Blasians in the Congo

In the 1970s, the Japanese had operations in the Democratic Republic of the Congo (formerly Zaire) to invest in mining projects in the mineral rich region of Katanga.  This area is known for its abundant deposits of copper and cobalt.  According to the US Geological Survey, the Katanga province in the south of Congo contains 4% of the world’s copper and a third of its cobalt reserves.

Over a 10-year period, more than 1,000 Japanese men worked in Zaire.  The Japanese businessmen had relationships with local women.  Some of these relationships resulted in children.  Due to Japanese taboos on interracial progeny, the Japanese fathers did not allow their children to live.  The children were often killed by doctors or by the fathers themselves.  The surviving children of these Japanese/Congolese relationships have formed an association and are now seeking compensation and closure from the Japanese government.  The Japanese have not yet responded.

Today, the Chinese run the furnaces where minerals are processed.  The Congolese government granted mineral concessions in Katanga province to a consortium of Chinese companies in 2008.  Six billion US dollars was invested in the construction and rehabilitation of roads and the construction of two hospitals and universities.  An additional three billion US dollars was invested in mining operations.  Approximately 90% of Katanga’s processing plants are owned by Chinese nationals.

As another Asian country capitalizes on the wealth and riches of this small African nation, there exists the possibility of mixed race relationships and the potential of another generation of blasians in the Congo.  Hopefully, they will have a happier story to share.

For more about mixed race people in the Congo, check out the FRANCE 24 story on “Katanga’s forgotten people”.


Blasian Reality TV Stars

Lou Jing – who gained fame as a reality show contestant in China – got me thinking about Blasians on reality TV.  There haven’t been that many.  While Asians are rare, half Asians are few and far between.  Half-African American, half Asian reality stars are even more infrequent.  There have been 3 blasian reality stars – Melissa Howard, Lisa Wu, and Kimora Lee.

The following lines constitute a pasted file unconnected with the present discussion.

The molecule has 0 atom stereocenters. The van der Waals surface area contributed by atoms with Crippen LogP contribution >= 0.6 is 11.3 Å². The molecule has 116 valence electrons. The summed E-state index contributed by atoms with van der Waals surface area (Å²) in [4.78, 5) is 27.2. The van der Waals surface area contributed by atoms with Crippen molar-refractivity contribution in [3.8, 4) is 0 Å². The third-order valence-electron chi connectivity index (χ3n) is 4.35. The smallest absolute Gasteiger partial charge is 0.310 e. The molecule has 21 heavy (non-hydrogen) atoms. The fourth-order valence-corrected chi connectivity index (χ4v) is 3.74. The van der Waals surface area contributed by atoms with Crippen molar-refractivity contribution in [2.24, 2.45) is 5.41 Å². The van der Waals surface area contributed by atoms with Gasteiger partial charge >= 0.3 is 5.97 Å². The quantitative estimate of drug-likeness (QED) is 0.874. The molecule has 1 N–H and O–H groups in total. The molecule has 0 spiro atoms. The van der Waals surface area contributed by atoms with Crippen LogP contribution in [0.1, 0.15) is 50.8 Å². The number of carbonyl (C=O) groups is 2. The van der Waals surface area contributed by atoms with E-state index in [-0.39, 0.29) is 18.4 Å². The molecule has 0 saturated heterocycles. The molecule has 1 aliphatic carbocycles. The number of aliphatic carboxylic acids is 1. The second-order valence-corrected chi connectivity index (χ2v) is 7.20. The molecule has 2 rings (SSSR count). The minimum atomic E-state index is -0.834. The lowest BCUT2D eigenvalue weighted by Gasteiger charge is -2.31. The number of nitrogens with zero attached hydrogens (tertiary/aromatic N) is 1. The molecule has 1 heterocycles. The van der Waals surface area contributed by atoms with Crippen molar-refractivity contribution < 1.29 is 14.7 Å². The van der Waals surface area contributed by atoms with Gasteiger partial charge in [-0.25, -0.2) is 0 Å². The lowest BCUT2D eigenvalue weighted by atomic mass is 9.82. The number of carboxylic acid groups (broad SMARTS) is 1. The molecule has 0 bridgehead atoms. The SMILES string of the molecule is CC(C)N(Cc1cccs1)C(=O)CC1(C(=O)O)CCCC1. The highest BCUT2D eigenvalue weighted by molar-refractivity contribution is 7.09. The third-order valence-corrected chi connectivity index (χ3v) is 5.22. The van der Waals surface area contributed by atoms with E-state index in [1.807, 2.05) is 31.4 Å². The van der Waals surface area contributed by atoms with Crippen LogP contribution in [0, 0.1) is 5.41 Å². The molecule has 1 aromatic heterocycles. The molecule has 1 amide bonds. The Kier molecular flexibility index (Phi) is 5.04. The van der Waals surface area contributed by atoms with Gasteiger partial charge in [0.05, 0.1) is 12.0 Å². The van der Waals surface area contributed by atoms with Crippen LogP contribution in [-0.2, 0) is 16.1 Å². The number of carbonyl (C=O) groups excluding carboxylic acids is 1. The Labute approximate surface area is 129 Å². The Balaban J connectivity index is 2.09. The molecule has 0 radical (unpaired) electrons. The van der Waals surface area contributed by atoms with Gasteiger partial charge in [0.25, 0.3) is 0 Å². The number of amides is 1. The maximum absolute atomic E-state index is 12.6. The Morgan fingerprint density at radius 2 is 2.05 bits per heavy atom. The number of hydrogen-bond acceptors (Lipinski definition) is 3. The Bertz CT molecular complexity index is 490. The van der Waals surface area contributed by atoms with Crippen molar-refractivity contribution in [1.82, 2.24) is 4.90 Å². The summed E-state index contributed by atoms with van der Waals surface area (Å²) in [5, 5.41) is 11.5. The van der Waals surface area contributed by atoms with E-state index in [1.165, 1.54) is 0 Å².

Melissa on Real World (2000) and with her daughter (2011)

Melissa Howard (Filipino-African American) became the 1st blasian reality star in 2000 on MTV’s Real World: New Orleans.  She went on to appear in other reality TV shows, including Real World / Road Rules Challenge and Battle of the Network Reality Stars.  Now Melissa Beck, she is married to Glassjaw guitarist, Justin Beck, and has a daughter, Shalom Mazie.

Melissa’s parents – Maurice “Shorty” & Narcisa “Mercy” – at the MTV Studios

Lisa Wu appeared in the first two seasons (2008-2009) of The Real Housewives of Atlanta.  Her mother is of Afro-Caribbean descent, and her father is Chinese.

Lisa Wu’s parents

Previously married to R&B singer Keith Sweat, she was married to NFL linebacker Ed Hartwell, while on the show.  They divorced in 2011.

Lisa Wu and her sons Jordan, Justin, & EJ

Kimora Lee – better known as a model and former wife of Russell Simmons – has starred in the reality television series, Kimora: Life in the Fab Lane, since 2007.  The most famous blasian reality star, she details her daily life with her three children and her husband, model/actor Djimon Hounsou.

Kimora and her mother, Kyoko Perkins

With a Korean-born Japanese mother and an African American father, Kimora was often a target of bullying and teasing as a child because of her height (5’10” by age 10) and her mixed heritage.  Her mom enrolled her in modeling classes when she was 11 years old, and Kimora was discovered at the age of 13.

Kimora married mogul, Russell Simmons, in 1998.  They officially separated in 2006.  She has been with Djimon Hounsou, a Benin-born Oscar-nominated actor, since 2007.

Kimora and her children, Kenzo, Ming, & Aoki

While there are many who view reality TV as a less-esteemed genre of television, it can be an excellent platform to share varying perspectives and provides exposure to different types of people and ethnicities.  Reality television is a unique opportunity to potentially see and connect with people who have similar stories.

Selected Sources:
* Melissa Beck,
* The Real Housewives of Atlanta, “Lisa Wu Hartwell”,
* Kimora: Life in the Fab Lane, “Kimora Lee Simmons”,